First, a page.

Lawyers are challenging the European Parliament’s decision to remove immunity from prosecution for an MEP who could face extradition to Spain.

Clara Ponsati faces a charge of sedition over her role in Catalonia’s unsanctioned independence referendum in 2017.

Ms Ponsati, a University of St Andrews academic, became an MEP after five seats in the European Parliament were given to Spain when the UK left the EU in January 2019.

This afforded her and the former Catalan president Carles Puigdemont and former Catalan health minister Toni Comin, who also became MEPs, protection as members of the EU assembly.

READ MORE: Lawyers vow to fight extradition after MEPs remove immunity

Ms Ponsati could be sentenced to 15 years behind bars if convicted, with nine other Catalan officials given jail sentences of between nine and 13 years for the same offence in autumn 2019.

The European Parliament voted on March 9 to remove her immunity as an MEP – along with the two others – but Edinburgh Sheriff Court heard on Tuesday she plans to challenge the decision.

HeraldScotland:

Clara Ponsati

Ms Ponsati’s lawyer Claire Mitchell QC told the court the “process is under way”.

She said: “An action of annulment should be lodged by May 19 against the European Parliament decision to lift the MEPs’ immunity. Unfortunately we are not clear how long that process will take.”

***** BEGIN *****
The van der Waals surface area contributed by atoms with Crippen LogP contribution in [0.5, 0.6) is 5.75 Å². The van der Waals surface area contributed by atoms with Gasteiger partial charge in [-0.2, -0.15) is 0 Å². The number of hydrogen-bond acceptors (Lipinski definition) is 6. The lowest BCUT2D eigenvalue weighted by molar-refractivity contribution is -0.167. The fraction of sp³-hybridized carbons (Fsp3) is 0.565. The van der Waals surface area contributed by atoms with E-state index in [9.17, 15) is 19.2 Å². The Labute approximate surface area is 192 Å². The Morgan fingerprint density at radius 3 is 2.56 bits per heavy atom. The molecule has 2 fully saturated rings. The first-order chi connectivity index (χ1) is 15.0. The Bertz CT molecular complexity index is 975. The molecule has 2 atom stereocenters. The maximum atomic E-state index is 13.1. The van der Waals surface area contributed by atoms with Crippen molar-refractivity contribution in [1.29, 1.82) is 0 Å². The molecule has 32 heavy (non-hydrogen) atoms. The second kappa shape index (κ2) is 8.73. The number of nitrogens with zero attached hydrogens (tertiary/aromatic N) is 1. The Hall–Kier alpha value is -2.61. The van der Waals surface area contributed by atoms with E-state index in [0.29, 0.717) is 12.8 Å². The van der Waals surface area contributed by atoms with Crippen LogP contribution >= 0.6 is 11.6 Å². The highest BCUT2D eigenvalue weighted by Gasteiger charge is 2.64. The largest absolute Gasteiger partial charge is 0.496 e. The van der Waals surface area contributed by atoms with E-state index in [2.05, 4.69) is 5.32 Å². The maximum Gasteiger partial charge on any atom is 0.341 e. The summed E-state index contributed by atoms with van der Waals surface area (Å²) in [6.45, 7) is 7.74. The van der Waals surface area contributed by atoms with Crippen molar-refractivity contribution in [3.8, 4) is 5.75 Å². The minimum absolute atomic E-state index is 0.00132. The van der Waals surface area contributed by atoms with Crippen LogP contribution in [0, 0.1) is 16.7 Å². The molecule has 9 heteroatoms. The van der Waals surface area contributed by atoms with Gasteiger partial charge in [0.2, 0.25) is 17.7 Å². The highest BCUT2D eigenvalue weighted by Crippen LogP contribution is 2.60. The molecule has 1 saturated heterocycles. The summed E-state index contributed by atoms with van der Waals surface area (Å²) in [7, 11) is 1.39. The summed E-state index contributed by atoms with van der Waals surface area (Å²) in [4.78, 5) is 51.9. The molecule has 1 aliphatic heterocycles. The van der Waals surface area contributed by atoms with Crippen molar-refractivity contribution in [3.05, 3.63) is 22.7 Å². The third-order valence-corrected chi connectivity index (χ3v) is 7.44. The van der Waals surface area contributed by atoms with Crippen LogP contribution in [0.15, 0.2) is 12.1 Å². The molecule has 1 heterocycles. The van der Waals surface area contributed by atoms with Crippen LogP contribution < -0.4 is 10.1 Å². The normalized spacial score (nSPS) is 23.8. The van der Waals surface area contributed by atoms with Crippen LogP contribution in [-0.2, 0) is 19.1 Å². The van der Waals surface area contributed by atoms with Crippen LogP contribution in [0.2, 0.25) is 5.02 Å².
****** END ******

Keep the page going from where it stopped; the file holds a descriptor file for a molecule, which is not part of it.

She said a referral has been made to the European Court of Justice.

She told the court: “Notwithstanding any decision that may be taken in the future, there will be a need for a hearing in this case. That matter should be argued in this court.”

Sheriff Nigel Ross said there is currently “no legal impediment to these court proceedings”.

Ms Ponsati appeared at the hearing via video link from Belgium, as agreed with the court.

HeraldScotland:

Supporters outside the High Court in Edinburgh during a previous hearing

Sheriff Ross questioned the point of trying to extradite someone who is not in the country where proceedings are being brought.

He said: “She’s currently in Belgium, so why are we trying to extradite her from Scotland?”

READ MORE: 'Stalemate' over extradition ahead of immunity ruling

John Scott QC, for the Crown, said her bail address is in Scotland and bail conditions require her to attend hearings.

Sheriff Ross refused an application to change her bail address to Belgium and it was instead changed to care of her Scotland-based solicitors’ office.

A further procedural hearing in the case was set for August.